The Girl With The Dragon Tattoo

The last film I saw of 2011, and the first movie I’m reviewing of 2012 is the American remake of The Girl With The Dragon Tattoo.

As stated in my rave about The Snowman, I flew through all three books in the trilogy in 2010, and bought the blu-rays for the Swedish sight unseen, and greatly enjoyed them.

So when I heard that there was a North American remake in the offing, I got a little upset…

Are North Americans as movie-goers so biased against foreign films, and reading sub-titles that this was a necessary thing?

Of course the answer is yes, which is too bad, cause there really are some wonderful foreign films out there, wanna-be cinephiles should not confine themselves to the borders of their country or continent.

Hearing that David Fincher (Se7en) was attached to the project and had tapped Daniel Craig to play reporter Mikael Blomkvist partially assuaged my fears.

So it was with a little hopeful and nervous excitement that I finally settled in to watch this film…

And learn that I was genuinely surprised with how much I enjoyed it.

Craig plays a recently libeled journalist who is hired by Henrik Vanger (after unknowingly being vetted by Lisbeth Salander(Ronney Mara)) to solve what is basically a locked-room mystery on an island, the murder of a young woman in 1966 that had never been solved.

Through his investigation, on which he is eventually joined by Lisbeth, Mikael finds the work of a serial killer stretching back years, across all of Sweden and a family with some very dark secrets.

I was glad that they didn’t update and change the locations of the film to America, in fact, the film is as close an adaptation of the book as the original film, as well as any adaptation of a book I’ve seen.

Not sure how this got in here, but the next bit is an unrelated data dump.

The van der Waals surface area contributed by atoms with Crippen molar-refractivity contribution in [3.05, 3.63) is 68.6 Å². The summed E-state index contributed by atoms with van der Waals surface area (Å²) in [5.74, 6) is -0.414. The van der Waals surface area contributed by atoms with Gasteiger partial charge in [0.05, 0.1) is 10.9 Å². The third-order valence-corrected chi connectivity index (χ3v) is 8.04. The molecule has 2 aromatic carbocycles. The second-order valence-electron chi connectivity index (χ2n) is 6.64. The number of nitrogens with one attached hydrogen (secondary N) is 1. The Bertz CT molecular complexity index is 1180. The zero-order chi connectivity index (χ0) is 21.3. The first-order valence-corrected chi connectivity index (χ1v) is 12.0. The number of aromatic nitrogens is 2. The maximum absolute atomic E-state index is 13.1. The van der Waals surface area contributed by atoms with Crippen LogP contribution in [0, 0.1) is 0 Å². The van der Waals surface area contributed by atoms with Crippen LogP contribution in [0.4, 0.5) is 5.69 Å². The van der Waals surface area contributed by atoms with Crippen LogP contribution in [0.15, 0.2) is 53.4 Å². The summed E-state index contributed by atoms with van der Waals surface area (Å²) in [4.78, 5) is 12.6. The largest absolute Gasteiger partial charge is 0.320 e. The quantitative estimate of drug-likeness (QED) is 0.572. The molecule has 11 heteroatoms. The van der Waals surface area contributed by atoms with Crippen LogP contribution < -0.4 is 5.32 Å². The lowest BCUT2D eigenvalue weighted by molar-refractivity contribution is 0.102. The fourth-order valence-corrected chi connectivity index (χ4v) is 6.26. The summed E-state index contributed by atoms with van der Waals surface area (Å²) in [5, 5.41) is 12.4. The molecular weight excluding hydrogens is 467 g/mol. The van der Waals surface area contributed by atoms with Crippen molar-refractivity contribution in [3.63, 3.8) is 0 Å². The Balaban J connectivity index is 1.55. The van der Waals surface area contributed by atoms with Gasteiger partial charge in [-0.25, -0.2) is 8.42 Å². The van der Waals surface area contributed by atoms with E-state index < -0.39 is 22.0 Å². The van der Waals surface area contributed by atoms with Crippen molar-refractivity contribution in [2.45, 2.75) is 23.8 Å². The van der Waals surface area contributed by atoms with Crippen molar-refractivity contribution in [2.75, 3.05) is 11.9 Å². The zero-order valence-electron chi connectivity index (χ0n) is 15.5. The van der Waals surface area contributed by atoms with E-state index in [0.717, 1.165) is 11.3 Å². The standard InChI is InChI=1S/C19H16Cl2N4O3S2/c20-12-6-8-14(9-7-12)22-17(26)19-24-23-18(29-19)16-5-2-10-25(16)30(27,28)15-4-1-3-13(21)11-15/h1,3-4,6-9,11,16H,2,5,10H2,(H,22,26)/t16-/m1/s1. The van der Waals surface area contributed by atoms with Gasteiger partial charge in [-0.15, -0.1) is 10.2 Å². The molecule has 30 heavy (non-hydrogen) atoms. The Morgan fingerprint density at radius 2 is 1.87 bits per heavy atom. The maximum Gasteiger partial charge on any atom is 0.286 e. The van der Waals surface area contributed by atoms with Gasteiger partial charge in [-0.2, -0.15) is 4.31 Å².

Snow swept grounds make the dark secrets hidden underneath that much more frightening.

I also like the fact that Fincher takes his time in telling the story, they could have jumped right into the mystery, and ignored the situations that got Blomkvist actually involved in it.

This also applies to the end of the film as well, once the case is resolved, there’s still resolutions (and set-ups for the potential sequels) for both Mikael and Lisbeth.

Much like in the fist novel, and original film, Lisbeth’s past, which is important for the rest of the series is hinted at just enough to raise questions, and also serve as nice nods to those of us who have read the books.

There isn’t anything that detracted from my experience of this film and I would be hard-pressed to find something I didn’t like about it.

Yes, some of the subject matter is dark, and downright brutal, but it’s done so well.

And I was very glad to see Lisbeth Salander on the big screen. I think she’s a fantastic hero, or perhaps anti-hero. She may not work and play well with others, but she has a very clear-cut definition of right and wrong, whether it’s illegal or not. She doesn’t give her trust willingly, and if you ever wrong her, she will make sure you pay.

I do hope they have the leads signed into the sequels, as now that I have seen the unnecessary remake, I would like to see what they do with the rest of the series, especially as we begin to learn more about Lisbeth, and why she is a ward of the state at the age of 23.

While probably not for everyone, considering the subject matter, The Girl With The Dragon Tattoo is a perfect example of the modern mystery/thriller.


One Comment Add yours

  1. I do need to see this soon!

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